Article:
Camping ministry a common thread for AMBS students

February 24, 2016 | Focus on camping | Volume 20 Issue 5
Annette Brill Bergstresser | Anabaptist Mennonite Biblical Seminary

What do 10 of the 33 first-year students at Anabaptist Mennonite Biblical Seminary (AMBS) have in common? A background as staff members at Mennonite camps and retreat centres.

Scott Litwiller of Hopedale (Ill.) Mennonite Church is one of the 10. Litwiller has a bachelor of arts degree in biblical and theological studies from Canadian Mennonite University in Winnipeg, and is a master of divinity student in pastoral ministry at AMBS.

In reflecting on how his camp experiences played a role in bringing him to AMBS, Litwiller shared that serving as program director at Menno Haven Camp and Retreat Center in Tiskilwa, Ill., gave him opportunities to try out his gifts and notice what gave him energy.

“Being in charge of the summer staff members really helped cultivate my leadership abilities and helped me understand how passionate I am about working with people,” he said.

In particular, he named an experience of helping two staff members talk through a conflict together: “Being part of that process was a very life-giving experience that made me think maybe being a pastor could work out.” He also pointed to “everyday” experiences such as the morning gathering time with campers.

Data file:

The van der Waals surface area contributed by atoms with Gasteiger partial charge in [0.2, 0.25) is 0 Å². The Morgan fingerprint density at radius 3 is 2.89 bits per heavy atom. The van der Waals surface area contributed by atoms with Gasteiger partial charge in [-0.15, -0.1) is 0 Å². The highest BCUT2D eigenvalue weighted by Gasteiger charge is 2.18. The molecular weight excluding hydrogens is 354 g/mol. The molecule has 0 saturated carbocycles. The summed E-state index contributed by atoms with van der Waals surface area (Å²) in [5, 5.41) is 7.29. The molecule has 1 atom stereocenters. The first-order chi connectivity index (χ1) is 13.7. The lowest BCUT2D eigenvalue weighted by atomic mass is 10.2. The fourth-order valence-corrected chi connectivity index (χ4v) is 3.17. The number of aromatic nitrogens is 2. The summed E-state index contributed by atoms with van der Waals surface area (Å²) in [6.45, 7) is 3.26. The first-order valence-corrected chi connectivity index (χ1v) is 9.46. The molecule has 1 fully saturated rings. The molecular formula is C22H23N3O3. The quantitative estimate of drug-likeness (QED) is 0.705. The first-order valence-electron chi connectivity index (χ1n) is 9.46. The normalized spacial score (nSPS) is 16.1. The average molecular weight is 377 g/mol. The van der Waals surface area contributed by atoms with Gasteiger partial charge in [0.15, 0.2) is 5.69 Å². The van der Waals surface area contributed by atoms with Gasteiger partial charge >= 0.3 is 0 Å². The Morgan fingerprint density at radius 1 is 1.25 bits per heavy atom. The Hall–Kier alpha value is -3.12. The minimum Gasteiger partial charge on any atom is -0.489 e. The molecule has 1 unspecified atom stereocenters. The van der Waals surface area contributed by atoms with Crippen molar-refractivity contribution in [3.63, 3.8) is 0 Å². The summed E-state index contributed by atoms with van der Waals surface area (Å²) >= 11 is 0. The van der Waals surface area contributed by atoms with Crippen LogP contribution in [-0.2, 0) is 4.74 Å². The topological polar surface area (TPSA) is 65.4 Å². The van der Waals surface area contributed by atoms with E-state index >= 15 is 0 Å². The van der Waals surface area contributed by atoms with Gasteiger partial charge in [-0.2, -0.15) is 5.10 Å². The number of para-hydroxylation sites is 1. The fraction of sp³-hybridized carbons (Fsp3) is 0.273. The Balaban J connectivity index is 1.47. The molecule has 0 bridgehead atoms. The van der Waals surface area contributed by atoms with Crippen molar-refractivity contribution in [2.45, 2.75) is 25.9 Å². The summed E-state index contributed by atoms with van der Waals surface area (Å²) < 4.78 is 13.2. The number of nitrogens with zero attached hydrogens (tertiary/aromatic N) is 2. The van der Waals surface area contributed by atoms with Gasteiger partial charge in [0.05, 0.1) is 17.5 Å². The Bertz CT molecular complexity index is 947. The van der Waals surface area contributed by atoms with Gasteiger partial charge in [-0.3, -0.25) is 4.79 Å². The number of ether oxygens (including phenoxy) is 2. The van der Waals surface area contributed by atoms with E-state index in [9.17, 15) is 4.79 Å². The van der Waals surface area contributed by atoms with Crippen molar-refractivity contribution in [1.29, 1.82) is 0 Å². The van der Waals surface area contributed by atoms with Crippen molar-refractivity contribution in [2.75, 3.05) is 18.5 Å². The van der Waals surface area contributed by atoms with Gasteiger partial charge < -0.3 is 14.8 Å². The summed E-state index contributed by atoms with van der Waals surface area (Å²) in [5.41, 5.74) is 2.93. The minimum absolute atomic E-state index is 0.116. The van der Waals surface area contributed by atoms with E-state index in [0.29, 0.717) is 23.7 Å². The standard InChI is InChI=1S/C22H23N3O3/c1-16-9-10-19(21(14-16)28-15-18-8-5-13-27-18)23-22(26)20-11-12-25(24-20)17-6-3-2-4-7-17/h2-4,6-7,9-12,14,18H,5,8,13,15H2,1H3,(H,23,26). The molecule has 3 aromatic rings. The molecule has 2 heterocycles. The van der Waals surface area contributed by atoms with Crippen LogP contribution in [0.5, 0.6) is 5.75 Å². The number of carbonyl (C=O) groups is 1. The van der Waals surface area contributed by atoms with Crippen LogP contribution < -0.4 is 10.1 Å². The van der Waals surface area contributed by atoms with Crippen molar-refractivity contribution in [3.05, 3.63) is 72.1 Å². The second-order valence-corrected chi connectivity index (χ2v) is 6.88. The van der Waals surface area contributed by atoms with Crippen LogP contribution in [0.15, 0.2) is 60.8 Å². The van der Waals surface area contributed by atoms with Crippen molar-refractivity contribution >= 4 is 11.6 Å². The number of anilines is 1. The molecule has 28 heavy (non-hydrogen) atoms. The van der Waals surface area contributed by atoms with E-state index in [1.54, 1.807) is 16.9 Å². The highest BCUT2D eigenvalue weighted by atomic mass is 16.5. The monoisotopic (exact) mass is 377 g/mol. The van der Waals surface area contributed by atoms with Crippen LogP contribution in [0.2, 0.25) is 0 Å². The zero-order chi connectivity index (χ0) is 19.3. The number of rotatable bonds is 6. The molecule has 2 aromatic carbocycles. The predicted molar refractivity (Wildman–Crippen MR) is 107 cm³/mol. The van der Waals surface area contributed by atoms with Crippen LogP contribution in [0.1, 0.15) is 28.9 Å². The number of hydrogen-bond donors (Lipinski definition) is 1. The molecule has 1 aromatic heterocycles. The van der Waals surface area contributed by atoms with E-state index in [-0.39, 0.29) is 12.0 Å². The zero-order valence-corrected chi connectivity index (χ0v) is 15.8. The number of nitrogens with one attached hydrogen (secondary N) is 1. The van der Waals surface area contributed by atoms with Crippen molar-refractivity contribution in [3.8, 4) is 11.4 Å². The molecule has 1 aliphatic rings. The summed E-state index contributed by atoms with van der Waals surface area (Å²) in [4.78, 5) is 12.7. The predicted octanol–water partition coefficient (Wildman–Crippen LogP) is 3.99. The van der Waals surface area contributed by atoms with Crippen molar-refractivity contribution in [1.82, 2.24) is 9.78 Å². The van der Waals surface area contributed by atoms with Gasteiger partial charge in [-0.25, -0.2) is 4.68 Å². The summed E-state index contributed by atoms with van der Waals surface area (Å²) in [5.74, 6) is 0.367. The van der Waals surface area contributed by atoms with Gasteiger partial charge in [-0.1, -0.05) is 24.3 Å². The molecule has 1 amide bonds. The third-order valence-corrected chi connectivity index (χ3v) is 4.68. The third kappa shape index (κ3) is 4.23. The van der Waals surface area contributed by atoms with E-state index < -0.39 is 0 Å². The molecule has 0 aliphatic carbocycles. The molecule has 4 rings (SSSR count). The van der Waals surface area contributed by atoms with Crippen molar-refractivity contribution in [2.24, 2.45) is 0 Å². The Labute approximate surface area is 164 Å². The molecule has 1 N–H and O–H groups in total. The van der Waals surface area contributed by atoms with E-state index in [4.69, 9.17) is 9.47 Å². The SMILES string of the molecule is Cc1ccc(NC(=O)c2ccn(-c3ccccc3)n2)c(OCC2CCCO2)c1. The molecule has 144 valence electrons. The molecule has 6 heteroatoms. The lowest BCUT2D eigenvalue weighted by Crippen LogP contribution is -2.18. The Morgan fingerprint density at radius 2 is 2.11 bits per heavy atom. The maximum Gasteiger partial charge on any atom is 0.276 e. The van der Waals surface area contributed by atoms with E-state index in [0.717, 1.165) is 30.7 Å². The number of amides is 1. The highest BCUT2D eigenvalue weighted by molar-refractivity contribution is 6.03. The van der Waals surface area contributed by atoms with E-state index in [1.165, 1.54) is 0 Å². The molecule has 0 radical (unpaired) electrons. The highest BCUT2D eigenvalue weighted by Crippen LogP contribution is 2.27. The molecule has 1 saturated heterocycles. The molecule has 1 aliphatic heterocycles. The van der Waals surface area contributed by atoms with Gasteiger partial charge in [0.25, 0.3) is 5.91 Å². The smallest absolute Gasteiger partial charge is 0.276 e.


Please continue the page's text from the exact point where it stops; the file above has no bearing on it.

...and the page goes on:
Lee Hiebert, who is halfway through his work toward a master of divinity degree in Christian faith formation, is another AMBS student with camp staff experience. Hiebert, who grew up going to First Mennonite Church in Kelowna, B.C., served as associate pastor at Sargent Avenue Mennonite Church in Winnipeg while studying at CMU.

Hiebert counselled for five years at Camp Valaqua in Water Valley, Alta., and for two years at two of the Camps with Meaning facilities in Manitoba. He said camp was where he first began to understand the importance of Christian community.

“It was where—with the guidance of those ministering around me—I first experienced my gifts being discerned,” he said. “My time at camp was when I realized how important the community that surrounded me really was, and that if I wanted to pursue ministry I needed to seek out a place that would help to shape me for this purpose. AMBS is one of those places.”

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